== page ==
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UER Forum > Rookie Forum > Climbing radio masts - advice? (Viewed 656 times)
Lachy 


Location: San Francisco
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Radio Tower Climb
< on 9/16/2017 9:43 PM >
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Now I'm no rookie at climbing things (with and without permission), but I was thinking about climbing my first radio tower and have decided to give it a bit more thought than most other things.

I have visited the site multiple times, and I am sure that I am able to make the climb without being spotted or falling, but I want to be very careful to make sure it is a safe climb.

I have a harness and devices that I am sure will help me from taking a fall and will assist me if I need a rest, but I am worried about whether or not the actual radio will affect me.

The main radio tower is an AM tower that broadcasts 24/7 at 50kw 24/7 and is a non-directional tower that is what I would say around 550 feet high. I am not sure if the frequency matters, so I am going to leave it out unless it is relevant information. This is not the tower I am going to climb, for obvious reasons.

The tower that I am thinking about climbing is what I would describe as a pyramidal tower around 300-400 feet tall. According to google maps it is around 280 feet away from the main tower.

The reason I am making this post is to figure out if this tower is powered at all, and to see if it is worth climbing.

According to websites, it is an auxiliary tower for the main and larger tower. I am not sure if this means that it also broadcasts at the same time, or if it is just used for backup, as there is no further information known online.

If any of you have any knowledge or experience about radio towers,it would be much appreciated.

I am also trying to see if there is some sort of multi-meter type device for radio towers to test if the tower is on.

(PM me for photos/the site of the tower)



[last edit 9/16/2017 9:44 PM by Lachy - edited 1 times]

AnAppleSnail 


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Re: Radio Tower Climb
< Reply # 1 on 9/17/2017 11:49 AM >
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You know the station address. In the USA I would look up the broadcaster site on the FCC and take notes on all the broadcasts there. They may specify which antenna is for which purpose.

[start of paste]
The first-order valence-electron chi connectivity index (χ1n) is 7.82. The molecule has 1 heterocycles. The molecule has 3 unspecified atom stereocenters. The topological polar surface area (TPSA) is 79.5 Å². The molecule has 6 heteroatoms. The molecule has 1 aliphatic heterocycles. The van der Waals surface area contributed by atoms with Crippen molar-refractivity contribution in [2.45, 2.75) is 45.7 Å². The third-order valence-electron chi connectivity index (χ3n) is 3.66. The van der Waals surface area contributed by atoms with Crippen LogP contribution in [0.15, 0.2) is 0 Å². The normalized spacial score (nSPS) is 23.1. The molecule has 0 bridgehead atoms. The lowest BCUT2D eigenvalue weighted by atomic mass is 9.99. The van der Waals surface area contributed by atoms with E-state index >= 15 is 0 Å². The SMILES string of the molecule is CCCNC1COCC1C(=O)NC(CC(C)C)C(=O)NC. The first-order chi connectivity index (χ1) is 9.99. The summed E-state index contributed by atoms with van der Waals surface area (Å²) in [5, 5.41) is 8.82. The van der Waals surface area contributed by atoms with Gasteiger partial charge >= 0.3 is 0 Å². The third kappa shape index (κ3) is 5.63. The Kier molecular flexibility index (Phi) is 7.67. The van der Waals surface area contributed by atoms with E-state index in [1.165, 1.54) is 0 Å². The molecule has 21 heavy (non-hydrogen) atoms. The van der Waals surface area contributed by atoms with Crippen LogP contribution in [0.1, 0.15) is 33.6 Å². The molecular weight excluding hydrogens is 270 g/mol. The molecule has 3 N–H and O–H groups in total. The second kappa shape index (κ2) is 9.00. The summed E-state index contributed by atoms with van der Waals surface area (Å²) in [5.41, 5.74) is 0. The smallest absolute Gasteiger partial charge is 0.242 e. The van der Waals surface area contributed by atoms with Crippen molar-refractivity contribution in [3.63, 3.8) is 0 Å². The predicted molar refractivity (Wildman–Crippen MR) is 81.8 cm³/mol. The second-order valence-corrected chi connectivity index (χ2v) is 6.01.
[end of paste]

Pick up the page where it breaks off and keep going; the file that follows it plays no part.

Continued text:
Electrically, towers carry a lot of power for broadcast. Ideally the tower you wish to climb is detuned correctly and is not inducing current from the AM signal. This causes the hundred meter tower to get as much as 1 volt per meter, or have 100VDC in bad cases. It's usually nonexistent or lower, but touching the tower frame could startle you into, uh, letting go.

Radiation-speaking, it's obviously non-ionizing but it's still energy. Your body won't block much radio outside the resonant frequencies of water, but 1 percent of 1 megawatt is plenty. If you get hotter than you should, bail.

Stay out of enclosed buildings especially around the AM tower. That has some exposed power that is lethal. The power is usually carried via conduit out in the open, so don't walk on the elevated bridge. With the power lines enclosed in metal conduit, I'm not sure where to stick a clamp meter. You can buy a cheap field strength meter, but that won't tell you more than On, Off, or Very On.

For security, it's been getting tighter across the world. People used to break in and climb. Now some people break in and steal metal and components. So expect more detection... I would guess that it is an automated system that calls 911 on motion detector signal, so handle appropriately.

Egress from towers is never great. Once I was on a (non-radio) tower when security came to patrol, probably based on a motion detector or camera due to elevated security. That was a rough stairclimb down. Go faster and be heard, or go slower and be caught?